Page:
Pastor Letter August 2nd

Dear Parish Family,

I received an article from the Franciscan Friars of the Renewal from their Community Leader, Father John Paul Oulette, CFR. I believe in Life Everlasting.

On March 26, Father Louis, Director of Saint Anthony’s Shelter for Renewal in the Bronx, went into self -isolation because he manifested some symptoms of Covid-19. After six weeks of coughing fits Father Louis tested negative for Covid-19, he instead has cancer. Cancer may not kill Father Louis, God willing, but it is forcing him to face his mortality.

          As Saint Francis of Assisi lay dying in a small hut built for him near the chapel of San Damiano, he wrote one of his most beautiful prayers, “The Canticle of the Creatures’’. Soon afterwards, he asked to be taken to the Portiuncla (The Little Portion chapel from which Francis prayed and sent out the first friars on mission).

          There Francis, forgave all who asked for his forgiveness and blessed all absent brothers “Praise to You, my Lord, through our sister bodily death, from whom no living person can escape. Woe to those who die in mortal sin. Blessed are those whom death will find in Your holy will, for the second death shall do them no harm.

          Courageously, Francis asked his doctor to announce Sister Death’s arrival so that he might welcome her with joy, because he was going to lead him to the gates of eternal life. While our world seems incapable of coming to terms with death, the Church has a message that she alone can provide: eternal life.

          Men, like Francis have for centuries been able to look beyond death to their final destination, life. In 1400, the plague appeared  again in Italy. Saint Bernadine of Siena began serving at the Hospital Della Scala at a time whien it was considered imprudent for young people to serve because they were more susceptible to infection. Bernadine and a band of brave brothers went into the wards after receiving Holy Communion and quietly took their place besides the sick, day and night without intermission. In the Della Scala, 1800 people died. When it was over, Bernadine lay sick for four months. After recovering, he went on to courageously fight a moral plague of bitter and bloody class battles struggles and family rivalries with the devotion to the Holy Name of Jesus.

          Bishop Peter Byrne recently reminded the friars that Archbishop Saint Charles Borromeo served in Milan during the plague of 1576. While people were terrified, the Archbishop offered himself as a victim in expiation for the sins of the people and went to the hospitals even though the gates were barred. There he found faces pressed against the iron bars if windows crying out for food and drink Seeing a priest, they would cry out, “Father, at least give us your blessings!” St. Charles Borromeo made an impassioned appeal to the Milanese priests who let fear keep them from their duties to the plague victims: “ we have only one life and we should spend it for Jesus Christ and souls, not as we wish, but as the time in the way God wishes. This does not mean you should neglect human means, such as preventatives, remedies, doctors, everything you can use to keep off infection, for such means are in no way opposed to doing our duty.”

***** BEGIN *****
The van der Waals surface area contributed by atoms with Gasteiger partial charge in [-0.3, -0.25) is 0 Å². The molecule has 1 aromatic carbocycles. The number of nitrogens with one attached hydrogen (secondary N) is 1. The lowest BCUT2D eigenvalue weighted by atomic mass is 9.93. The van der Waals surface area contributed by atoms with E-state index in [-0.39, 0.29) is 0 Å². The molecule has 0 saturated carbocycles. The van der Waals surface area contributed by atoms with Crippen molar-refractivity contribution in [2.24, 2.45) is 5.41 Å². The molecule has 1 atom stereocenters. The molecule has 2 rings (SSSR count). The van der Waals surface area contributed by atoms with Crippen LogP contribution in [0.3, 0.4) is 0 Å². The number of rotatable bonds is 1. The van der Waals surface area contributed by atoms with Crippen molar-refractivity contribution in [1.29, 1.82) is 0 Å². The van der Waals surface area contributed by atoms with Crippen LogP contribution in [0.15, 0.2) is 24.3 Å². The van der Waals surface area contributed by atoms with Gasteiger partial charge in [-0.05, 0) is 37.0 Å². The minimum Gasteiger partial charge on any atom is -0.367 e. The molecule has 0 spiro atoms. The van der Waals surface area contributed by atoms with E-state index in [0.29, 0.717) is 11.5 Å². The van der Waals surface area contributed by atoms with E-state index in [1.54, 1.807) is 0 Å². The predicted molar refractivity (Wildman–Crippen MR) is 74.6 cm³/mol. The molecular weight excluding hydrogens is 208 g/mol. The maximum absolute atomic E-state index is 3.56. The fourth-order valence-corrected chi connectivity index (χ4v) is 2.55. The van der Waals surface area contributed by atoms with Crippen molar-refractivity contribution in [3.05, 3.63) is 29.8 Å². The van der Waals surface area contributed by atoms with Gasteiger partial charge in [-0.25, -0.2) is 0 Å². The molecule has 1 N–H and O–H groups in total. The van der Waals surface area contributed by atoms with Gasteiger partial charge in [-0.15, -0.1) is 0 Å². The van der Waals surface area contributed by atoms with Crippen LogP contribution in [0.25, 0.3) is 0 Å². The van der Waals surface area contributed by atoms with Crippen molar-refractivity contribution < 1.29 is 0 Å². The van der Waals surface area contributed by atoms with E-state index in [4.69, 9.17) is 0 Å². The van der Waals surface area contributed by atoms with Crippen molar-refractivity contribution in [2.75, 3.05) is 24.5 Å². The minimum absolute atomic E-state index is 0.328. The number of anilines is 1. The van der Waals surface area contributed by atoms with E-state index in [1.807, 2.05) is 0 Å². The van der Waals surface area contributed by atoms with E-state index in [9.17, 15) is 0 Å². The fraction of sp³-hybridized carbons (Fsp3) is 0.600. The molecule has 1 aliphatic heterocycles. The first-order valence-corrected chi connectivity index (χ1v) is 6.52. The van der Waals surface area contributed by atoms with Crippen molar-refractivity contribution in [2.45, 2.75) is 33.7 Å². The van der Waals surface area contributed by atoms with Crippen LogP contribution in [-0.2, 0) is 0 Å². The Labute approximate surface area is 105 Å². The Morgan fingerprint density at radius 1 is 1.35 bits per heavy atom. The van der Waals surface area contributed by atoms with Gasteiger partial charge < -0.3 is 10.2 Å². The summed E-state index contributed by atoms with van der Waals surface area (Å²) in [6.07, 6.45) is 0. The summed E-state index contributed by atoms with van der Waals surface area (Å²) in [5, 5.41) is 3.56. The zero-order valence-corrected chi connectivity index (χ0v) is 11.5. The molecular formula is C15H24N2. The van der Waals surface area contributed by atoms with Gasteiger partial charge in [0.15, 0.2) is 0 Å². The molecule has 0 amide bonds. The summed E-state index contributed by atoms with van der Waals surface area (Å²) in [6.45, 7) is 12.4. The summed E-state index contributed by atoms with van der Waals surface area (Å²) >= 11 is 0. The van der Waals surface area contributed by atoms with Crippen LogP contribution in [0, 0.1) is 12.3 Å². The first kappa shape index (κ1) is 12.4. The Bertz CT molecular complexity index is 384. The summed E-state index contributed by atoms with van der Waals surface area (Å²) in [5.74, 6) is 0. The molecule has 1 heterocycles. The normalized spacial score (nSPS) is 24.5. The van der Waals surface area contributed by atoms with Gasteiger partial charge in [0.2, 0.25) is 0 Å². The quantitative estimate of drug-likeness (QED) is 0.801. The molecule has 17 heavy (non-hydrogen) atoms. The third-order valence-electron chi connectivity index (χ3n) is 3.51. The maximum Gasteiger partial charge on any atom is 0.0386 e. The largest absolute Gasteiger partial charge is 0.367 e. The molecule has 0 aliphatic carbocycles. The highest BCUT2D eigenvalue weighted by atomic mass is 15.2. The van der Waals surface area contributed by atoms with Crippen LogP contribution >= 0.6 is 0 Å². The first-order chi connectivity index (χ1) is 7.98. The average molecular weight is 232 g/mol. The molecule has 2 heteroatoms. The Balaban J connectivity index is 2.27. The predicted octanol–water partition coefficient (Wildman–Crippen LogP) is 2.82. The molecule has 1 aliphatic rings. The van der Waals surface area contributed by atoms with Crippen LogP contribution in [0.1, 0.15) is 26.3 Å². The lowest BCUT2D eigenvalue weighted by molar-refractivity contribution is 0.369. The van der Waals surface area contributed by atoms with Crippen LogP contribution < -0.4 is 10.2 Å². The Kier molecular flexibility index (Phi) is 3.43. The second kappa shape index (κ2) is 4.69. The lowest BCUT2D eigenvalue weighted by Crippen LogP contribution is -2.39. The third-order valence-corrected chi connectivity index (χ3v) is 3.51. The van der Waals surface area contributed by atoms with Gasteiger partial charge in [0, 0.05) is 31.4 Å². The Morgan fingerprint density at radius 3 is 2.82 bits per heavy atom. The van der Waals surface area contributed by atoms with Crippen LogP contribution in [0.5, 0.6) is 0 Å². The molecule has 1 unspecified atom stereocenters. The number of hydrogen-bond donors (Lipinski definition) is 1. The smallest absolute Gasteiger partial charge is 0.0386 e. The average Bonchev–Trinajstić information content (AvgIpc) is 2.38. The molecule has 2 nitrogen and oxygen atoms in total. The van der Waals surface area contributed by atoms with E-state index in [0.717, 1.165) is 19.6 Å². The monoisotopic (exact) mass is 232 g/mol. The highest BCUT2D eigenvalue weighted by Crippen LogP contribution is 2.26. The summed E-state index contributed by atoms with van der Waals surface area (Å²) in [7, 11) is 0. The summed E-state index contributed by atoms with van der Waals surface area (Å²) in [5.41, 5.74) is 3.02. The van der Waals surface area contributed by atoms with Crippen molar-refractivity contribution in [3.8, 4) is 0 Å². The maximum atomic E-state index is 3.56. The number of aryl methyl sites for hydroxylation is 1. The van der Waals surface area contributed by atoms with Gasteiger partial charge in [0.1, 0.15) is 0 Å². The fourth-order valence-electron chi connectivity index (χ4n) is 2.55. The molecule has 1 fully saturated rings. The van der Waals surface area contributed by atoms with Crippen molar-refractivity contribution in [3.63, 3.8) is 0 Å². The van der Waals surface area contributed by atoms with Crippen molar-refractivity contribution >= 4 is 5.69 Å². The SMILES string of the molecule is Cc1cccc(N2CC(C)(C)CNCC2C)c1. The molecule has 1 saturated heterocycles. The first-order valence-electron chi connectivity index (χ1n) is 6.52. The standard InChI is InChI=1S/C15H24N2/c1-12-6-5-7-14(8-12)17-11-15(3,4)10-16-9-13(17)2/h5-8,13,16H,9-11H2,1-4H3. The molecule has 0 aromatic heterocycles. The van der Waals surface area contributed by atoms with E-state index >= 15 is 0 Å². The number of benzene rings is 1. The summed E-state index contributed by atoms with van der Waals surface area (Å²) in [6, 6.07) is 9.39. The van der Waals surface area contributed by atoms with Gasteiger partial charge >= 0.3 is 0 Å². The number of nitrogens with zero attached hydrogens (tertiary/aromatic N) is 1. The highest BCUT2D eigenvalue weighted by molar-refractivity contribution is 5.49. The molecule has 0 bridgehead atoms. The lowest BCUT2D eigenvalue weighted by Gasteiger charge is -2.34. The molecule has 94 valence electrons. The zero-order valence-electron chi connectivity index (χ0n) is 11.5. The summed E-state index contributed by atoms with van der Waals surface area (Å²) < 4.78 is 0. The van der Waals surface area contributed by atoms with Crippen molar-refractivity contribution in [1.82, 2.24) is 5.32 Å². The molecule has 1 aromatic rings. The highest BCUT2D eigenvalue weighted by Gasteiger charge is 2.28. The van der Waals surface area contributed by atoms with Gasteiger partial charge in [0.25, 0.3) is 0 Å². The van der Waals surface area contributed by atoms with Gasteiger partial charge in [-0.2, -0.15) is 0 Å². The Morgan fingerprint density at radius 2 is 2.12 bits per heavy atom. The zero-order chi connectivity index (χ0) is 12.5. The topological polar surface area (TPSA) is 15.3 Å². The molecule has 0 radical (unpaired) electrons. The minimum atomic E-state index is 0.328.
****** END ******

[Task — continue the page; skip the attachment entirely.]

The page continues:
Does the Church still have a prophetic and courageous place in the final pandemic of the 21st century? Unlike past centuries, our era knows cures for many illnesses, injuries and infirmities. And still, our bodies will perish. Francis’ faith embraced death as one so near to him as to be called “sister”. Some may think this is inhuman, that the fear of death is natural, but the Church help us to be more human, not less, because she has received from God the words of Eternal Life. “The Church”, Cardinal Sarah, recently has written, “… must stop being afraid of causing shock and of going against the tide. She must give up thinking of herself as a worldly institution. She must return to her only raison d’etre: Faith. The Church is there to announce that Jesus has conquered death through His resurrection. This is at the heart of her message: “And if Christ has not been raised, them empty too is our preaching; empty too, your faith… and we are the most wretched of all men ( 1 Cor 1:5: 14-19)…. The crisis reveals that our societies, without knowing it, are suffering deeply from spiritual evil: they do not know how to give meaning to suffering, finitude and death.”

          In facing our mortality, there is not merely human response that can suffice to calm our fear. Only the hope of eternal life can overcome the fear of death. But who is the man who will dare to preach hope?

          Father Louis does. And with Father Louis stands the crowd of faithful witnessed that give us a modern example of courage to meet Sister Death when she comes.

          Here is a little prescription, take a minute or two before moving one to express a hearty thank you Jesus for your faith. – Father John Paul Oullette, CFR

          May Father John Paul’s words bring inspiration and perspective these summer days,

God Bless

Fr. Tom Devery